Are diet soft drinks bad for you?
A new study finds potential links between daily consumption of diet soft drinks and risk of vascular events. Individuals who drink diet soft drinks on a daily basis may be at increased risk of suffering vascular events such as stroke, heart attack, and vascular death. This is according to a new study by Hannah Gardener and her colleagues from the University of Miami Miller School of Medicine and at Columbia University Medical Center.
However, in contrast, they found that regular soft drink consumption and a more moderate intake of diet soft drinks do not appear to be linked to a higher risk of cardiovascular events. The research appears online in the Journal of General Internal Medicine, published by Springer.
In the current climate of escalating obesity rates, artificially sweetened soft drinks are marketed as healthier alternatives to sugar-sweetened beverages, due to their lack of calories. However, the long-term health consequences of drinking diet soft drinks remain unclear.
Gardener and team examined the relationship between both diet and regular soft drink consumption and risk of stroke, myocardial infarction (or heart attack), and vascular death. Data were analyzed from 2,564 participants in the NIH-funded Northern Manhattan Study, which was designed to determine stroke incidence, risk factors and prognosis in a multi-ethnic urban population.
The researchers looked at how often individuals drank soft drinks – diet and regular – and the number of vascular events that occurred over a ten-year period. They found that those who drank diet soft drinks daily were 43 percent more likely to have suffered a vascular event than those who drank none, after taking into account pre-existing vascular conditions such as metabolic syndrome, diabetes and high blood pressure. Light diet soft drink users, i.e. those who drank between one a month and six a week, and those who chose regular soft drinks were not more likely to suffer vascular events.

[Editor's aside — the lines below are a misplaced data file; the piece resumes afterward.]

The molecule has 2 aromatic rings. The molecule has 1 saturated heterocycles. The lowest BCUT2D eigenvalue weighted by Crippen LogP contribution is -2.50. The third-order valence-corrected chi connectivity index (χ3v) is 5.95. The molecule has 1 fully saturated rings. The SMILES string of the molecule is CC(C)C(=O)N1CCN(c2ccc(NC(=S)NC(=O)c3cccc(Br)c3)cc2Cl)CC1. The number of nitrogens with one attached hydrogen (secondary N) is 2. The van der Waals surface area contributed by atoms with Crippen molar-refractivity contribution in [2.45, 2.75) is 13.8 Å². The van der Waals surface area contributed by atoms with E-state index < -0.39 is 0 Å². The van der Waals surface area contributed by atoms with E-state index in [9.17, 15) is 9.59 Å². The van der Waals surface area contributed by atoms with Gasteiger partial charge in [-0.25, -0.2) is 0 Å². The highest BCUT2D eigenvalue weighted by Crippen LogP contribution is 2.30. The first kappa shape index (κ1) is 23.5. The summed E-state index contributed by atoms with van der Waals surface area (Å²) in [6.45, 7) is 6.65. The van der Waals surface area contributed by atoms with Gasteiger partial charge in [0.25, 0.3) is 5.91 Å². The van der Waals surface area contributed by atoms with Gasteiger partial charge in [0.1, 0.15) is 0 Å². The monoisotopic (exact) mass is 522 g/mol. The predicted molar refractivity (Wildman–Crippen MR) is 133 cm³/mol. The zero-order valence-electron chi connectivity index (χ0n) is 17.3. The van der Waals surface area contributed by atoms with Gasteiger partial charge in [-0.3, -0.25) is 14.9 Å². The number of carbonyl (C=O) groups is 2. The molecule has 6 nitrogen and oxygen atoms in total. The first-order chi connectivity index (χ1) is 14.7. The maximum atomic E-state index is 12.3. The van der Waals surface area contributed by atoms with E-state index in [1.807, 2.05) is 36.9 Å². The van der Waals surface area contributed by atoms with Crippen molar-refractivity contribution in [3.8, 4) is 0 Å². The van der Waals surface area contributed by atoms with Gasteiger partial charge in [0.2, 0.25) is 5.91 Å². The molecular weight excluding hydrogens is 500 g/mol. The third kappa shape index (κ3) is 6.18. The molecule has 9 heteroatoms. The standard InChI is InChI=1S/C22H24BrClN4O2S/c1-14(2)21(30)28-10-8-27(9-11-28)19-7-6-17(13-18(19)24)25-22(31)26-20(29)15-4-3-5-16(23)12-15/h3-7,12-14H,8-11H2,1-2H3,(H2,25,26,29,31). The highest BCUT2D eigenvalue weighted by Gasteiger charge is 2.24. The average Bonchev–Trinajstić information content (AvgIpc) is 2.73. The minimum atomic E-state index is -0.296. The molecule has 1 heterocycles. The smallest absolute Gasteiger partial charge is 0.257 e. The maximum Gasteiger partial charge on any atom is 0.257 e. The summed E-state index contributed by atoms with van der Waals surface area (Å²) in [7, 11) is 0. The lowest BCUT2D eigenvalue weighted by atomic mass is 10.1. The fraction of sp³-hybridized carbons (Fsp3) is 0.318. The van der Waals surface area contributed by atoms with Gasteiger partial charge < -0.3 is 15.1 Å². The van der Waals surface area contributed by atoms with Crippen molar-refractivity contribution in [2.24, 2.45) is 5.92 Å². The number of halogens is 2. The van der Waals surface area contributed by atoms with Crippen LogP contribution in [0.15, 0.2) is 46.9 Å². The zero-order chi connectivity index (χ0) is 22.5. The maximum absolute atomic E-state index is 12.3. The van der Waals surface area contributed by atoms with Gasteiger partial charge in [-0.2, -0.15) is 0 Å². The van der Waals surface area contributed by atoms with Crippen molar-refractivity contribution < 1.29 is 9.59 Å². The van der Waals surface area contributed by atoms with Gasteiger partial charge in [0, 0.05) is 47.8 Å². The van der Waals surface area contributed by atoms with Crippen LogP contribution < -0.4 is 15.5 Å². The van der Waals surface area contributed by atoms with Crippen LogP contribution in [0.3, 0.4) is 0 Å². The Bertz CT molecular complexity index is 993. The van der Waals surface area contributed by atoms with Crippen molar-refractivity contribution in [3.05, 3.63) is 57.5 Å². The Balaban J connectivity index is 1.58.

Gardener concludes: “Our results suggest a potential association between daily diet soft drink consumption and vascular outcomes. However, the mechanisms by which soft drinks may affect vascular events are unclear. There is a need for further research before any conclusions can be drawn regarding the potential health consequences of diet soft drink consumption.
This research is just another reason why we tell our patients to drink WATER and dump the soft drinks all together. The diet soft drinks are now linked to cardiovascular disease. The non diet drinks add huge empty calories to your daily consumption. There is nothing good that comes from consuming these beverages for you or your kids.
If you drink one non diet soda a day that equals an extra 140-170 calories a day. No big deal right? Well read this and then think about it:
1 soda per day = 140-170 extra calories per day
980-1190 per week
4200 – 51oo per month
51,100 – 62,050 per year of totally empty calories.
According to Runners World you would have to run 500 miles if you are a man and 590 miles if you are a women to burn off those excess calories. Still addicted to that soda?
Call us today if you want information on a real, medically designed and administered weight loss system that works.www.sportco1.com630-922-6500 Naperville Clinic630-554-9991 Oswego Clinic SportCo Rehabilitation Centers are located in Oswego and Naperville. We provide a medically designed and administered weight loss protocol, chiropractic care, physical therapy, massage therapy, and orthotic testing for residnets of Oswego, Aurora, Yorkville, Montgomery, Naperville, Wheaton, Warrenville and the surrounding towns. Dr. Jenna Cook, Dr. Ashley Dickerson and Dr. Mark Glynn are all at your service.